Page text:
It’s high time to add yet another word to the lexicon employed by lazy journalists and casual pundits. Whether you’re viewing CNN, MSNBC, or Fox, you’ve heard this word ad nauseam. Cue the contrived dramatic pause as on-air anchors, reporters, and political experts furrow their collective brows, narrow their eyes, and clench their lips before announcing something so important that the moment has to be termed “fraught.”
The word, usually meant to imply that something bad could be in the offing, has an intellectual, imposing ring to it, and your favorite on-air commentators have moved on to it from the fading favorite, “optics.” Once again, the media have taken a perfectly good word and turned it into a hackneyed term through overuse that should be deemed journalistic malpractice. It is the newest example of intellectual laziness, and it wouldn’t hurt the talking-heads society to turn to a thesaurus from time to time.
Now, let’s turn to the cries of fake news, which are indeed “fraught.” President Trump has bloviated yet again about “THE ENEMY OF THE PEOPLE” (his caps) in his ongoing jihad against the First Amendment. In one of his latest characteristic tweet tirades against The New York Times and all opposing media, he ranted, “The Press has never been more dishonest than it is today. Stories are written that have absolutely no basis in fact. The writers don’t even call asking for verification. They are totally out of control. Sadly, I kept many of them in business. In six years, they all go BUST!”“Control” is the key word in the president’s little screed. He believes that he has “executive power” to control the media and stifle any dissenting opinion or, more importantly, any facts he doesn’t like. He has plenty of help from his cadre of Irish-American acolytes such as mouthpiece Kellyann Conway and the Republican House Minority Leader Kevin McCarthy. In assailing the credibility of former Trump-fixer-turned “rat”– the president’s Mob-esque word of choice – Michael Cohen, Conway rightfully pointed out that Cohen is a proven liar. Fair play, but when pressed as to whether the president is any more credible than his erstwhile bagman, Conway portrayed Donald Trump as a man of “huge” (my word) credibility.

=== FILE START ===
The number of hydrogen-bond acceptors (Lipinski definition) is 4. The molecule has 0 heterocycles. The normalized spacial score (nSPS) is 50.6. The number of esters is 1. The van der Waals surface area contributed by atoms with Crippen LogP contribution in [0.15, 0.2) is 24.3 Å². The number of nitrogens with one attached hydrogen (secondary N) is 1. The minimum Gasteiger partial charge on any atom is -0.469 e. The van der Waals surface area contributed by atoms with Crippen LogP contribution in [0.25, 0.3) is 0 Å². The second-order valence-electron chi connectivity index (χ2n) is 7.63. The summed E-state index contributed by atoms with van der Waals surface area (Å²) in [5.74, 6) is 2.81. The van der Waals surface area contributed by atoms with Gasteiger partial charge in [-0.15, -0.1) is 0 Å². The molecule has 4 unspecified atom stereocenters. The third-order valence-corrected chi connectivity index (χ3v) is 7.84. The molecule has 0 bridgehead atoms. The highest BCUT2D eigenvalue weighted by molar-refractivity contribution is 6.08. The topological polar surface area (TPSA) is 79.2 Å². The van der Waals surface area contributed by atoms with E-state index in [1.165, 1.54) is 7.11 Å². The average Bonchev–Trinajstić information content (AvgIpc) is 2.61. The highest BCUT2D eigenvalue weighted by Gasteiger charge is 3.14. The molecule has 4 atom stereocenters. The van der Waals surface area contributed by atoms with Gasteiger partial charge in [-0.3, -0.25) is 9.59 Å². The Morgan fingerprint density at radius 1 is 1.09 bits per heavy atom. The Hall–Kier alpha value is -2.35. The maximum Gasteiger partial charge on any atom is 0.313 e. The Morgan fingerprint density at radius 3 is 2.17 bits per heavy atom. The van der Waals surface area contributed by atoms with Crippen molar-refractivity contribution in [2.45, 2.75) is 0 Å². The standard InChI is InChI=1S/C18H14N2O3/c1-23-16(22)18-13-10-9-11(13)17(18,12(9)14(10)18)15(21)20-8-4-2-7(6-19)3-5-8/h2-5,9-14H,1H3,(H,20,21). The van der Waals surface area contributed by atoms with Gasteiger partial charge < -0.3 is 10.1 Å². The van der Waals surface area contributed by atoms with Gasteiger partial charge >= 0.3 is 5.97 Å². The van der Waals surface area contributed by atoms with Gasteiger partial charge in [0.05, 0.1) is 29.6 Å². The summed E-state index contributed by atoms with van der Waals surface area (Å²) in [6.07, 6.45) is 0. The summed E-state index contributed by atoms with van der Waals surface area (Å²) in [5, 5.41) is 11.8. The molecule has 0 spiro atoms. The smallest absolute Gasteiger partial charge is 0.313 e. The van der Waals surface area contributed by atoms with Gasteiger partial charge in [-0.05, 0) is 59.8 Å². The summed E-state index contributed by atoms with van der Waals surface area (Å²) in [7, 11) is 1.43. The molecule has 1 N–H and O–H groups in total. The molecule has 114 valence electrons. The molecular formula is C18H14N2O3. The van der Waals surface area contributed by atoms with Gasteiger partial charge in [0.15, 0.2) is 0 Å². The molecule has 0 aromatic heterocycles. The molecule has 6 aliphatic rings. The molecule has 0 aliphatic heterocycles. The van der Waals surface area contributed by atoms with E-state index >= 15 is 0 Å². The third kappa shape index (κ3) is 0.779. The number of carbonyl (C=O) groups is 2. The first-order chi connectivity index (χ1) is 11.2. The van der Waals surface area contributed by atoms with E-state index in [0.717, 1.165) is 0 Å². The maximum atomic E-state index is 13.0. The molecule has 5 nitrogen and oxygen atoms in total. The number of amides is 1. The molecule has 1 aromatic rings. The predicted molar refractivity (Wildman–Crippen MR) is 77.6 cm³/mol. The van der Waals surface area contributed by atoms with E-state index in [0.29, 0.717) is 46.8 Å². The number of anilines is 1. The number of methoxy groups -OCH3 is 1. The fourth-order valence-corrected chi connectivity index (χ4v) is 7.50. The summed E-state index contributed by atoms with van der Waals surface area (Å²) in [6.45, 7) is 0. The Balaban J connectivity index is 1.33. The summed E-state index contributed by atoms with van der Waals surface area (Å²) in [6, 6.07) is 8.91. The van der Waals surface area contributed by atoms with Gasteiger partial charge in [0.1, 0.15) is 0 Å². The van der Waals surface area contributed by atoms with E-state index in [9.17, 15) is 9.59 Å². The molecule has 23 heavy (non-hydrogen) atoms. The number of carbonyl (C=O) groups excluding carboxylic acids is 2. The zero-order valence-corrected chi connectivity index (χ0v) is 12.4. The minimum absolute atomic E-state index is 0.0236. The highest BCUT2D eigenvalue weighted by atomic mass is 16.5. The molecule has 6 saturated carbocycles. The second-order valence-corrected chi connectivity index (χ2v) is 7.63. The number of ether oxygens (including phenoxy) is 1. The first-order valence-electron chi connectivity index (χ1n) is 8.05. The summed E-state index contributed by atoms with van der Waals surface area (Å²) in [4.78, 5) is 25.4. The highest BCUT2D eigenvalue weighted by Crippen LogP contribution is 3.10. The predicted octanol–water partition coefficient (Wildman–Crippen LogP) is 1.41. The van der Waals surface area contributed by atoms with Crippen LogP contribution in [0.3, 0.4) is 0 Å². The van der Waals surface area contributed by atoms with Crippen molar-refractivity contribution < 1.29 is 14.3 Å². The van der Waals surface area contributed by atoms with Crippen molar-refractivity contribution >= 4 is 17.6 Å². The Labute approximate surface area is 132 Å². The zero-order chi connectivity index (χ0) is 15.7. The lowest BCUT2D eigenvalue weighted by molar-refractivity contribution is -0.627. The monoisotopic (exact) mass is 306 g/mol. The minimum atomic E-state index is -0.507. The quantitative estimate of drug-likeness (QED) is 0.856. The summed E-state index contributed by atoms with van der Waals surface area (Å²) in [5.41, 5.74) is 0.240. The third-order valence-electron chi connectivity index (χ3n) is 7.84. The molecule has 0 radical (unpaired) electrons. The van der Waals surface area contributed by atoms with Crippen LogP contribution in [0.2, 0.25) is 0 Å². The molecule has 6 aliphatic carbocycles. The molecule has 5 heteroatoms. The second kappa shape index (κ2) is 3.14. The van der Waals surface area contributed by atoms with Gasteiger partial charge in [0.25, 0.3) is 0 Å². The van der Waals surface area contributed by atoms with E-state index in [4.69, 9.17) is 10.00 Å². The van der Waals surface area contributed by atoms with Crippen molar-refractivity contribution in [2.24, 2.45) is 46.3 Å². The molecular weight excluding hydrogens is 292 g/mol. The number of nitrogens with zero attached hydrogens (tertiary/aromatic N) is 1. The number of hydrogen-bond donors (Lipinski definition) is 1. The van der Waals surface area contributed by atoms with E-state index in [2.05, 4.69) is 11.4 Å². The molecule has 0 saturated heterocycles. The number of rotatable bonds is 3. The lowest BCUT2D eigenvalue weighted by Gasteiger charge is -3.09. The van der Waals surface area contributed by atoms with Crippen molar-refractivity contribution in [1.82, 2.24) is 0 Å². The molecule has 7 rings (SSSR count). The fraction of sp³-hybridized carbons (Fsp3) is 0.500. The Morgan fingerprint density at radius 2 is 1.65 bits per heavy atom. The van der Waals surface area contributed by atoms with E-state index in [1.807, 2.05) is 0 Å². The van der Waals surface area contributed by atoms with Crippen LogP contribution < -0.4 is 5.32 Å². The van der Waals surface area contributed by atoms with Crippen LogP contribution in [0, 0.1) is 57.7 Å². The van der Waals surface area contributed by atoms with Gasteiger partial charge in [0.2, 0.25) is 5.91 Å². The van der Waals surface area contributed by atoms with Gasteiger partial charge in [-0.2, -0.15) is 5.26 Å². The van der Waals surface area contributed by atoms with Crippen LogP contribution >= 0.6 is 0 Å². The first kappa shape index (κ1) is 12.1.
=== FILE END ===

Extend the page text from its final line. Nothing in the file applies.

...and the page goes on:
Of all the head-spinning fairy tales that have escaped Conway’s lips in defense of her boss, this recent one might be the biggest whopper of all. The president has so effectively uttered an endless stream of lies, prevarications, and delusions that he has numbed much of the American public; at the least, he is the duplicitous equal of Michael Cohen when it comes to blatant falsehoods. Of course, one man’s or woman’s facts are fake news to others. Trump has shown an unrivaled ability to enlarge the gaping divide between truth and fiction.
In June 2016, then-House Majority Leader Kevin McCarthy opined in private to fellow GOP legislators that “there are two people I think Putin pays: [US Rep. Dana] Rohrabacher and Trump.” As his colleagues laughed, McCarthy said, “Swear to God.”
According to the Washington Post and numerous other outlets, including the Trump-friendly New York Post, McCarthy’s fellow Irish American Paul Ryan, who was speaker of the House at the time, demanded that everyone in the room never publicly mention McCarthy’s observation. “No leaks,” Ryan ordered. “This is how we know we’re a real family here,” he said.